Bed and Clock, Moon and Beach: Edvard Munch
In the face of the world’s constant upheavals throughout the 20th century, Edvard Munch (1863-1944) is the painter of life’s fundamental tale of birth, love, fear, and death. Beyond that he is, together with Henri Matisse, one of the greatest colourists of the past 100 years.
Spanning five generations, the group exhibition BED AND CLOCK, MOON AND BEACH picks up the invisible thread, which connects Munch’s oeuvre with our present.
Time and again, Munch is able to spark “vital controversies” and, according to Georg Baselitz, he incorporates “the risk” every new generation has to take, in order “to put itself onto its own feet”. Munch’s liberty and his freshness are unbroken.
The existential inner conflicts of his figures correspond with a tremendous vitality, positivity, and painterly openness, by which, for instance, Günther Förg was heartstricken. It is an openness that can express and make visible the vanishing traces of life.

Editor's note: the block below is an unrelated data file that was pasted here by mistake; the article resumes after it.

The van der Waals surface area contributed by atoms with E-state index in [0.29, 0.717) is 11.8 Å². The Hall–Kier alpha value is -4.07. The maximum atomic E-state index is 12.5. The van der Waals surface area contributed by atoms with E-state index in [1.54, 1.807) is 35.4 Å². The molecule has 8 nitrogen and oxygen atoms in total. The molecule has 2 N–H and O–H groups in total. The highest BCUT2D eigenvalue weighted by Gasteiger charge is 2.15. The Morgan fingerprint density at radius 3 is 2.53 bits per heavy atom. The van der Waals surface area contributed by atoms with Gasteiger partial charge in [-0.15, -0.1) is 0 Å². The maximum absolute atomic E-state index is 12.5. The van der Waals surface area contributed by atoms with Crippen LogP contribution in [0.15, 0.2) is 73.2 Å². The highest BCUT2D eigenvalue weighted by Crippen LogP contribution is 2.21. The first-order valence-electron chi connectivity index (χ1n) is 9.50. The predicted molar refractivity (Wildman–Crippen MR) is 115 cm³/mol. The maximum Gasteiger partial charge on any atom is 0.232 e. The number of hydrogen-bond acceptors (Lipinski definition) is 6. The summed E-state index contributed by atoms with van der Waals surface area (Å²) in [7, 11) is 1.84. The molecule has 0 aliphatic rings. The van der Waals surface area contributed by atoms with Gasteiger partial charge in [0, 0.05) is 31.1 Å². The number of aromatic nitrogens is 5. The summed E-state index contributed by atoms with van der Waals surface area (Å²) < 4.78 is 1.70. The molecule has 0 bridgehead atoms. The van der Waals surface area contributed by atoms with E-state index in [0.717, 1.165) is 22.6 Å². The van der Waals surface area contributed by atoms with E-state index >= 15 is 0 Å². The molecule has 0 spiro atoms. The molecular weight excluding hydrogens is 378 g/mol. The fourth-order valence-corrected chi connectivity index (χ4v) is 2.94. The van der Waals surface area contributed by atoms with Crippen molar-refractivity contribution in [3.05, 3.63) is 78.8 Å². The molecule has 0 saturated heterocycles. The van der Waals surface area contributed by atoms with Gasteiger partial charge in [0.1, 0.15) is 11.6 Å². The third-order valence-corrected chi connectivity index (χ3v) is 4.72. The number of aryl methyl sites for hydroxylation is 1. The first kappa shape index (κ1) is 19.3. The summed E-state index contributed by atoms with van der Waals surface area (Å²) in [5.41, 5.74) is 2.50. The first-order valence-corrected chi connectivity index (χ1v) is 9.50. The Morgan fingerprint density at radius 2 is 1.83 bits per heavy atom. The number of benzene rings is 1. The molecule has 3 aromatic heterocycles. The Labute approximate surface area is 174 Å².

Due to such manifold expressive qualities, Edvard Munch is to this very day just as unsettling as he is fascinating. Only “this very day”, one’s own time, is always elusive. It’s never just 'here'. It will neither be found in the past nor in the future. It rather seems to encompass the whole span of what was and what is yet to come.
To endure at the heart of this unsteady center of time, every individual experience creates its own, appropriate expression. BED AND CLOCK, MOON AND BEACH affirms that painting in all its cross-generational diversity, no matter if figurative or abstract, gestural or conceptual, still is a sensuous sign of human existence.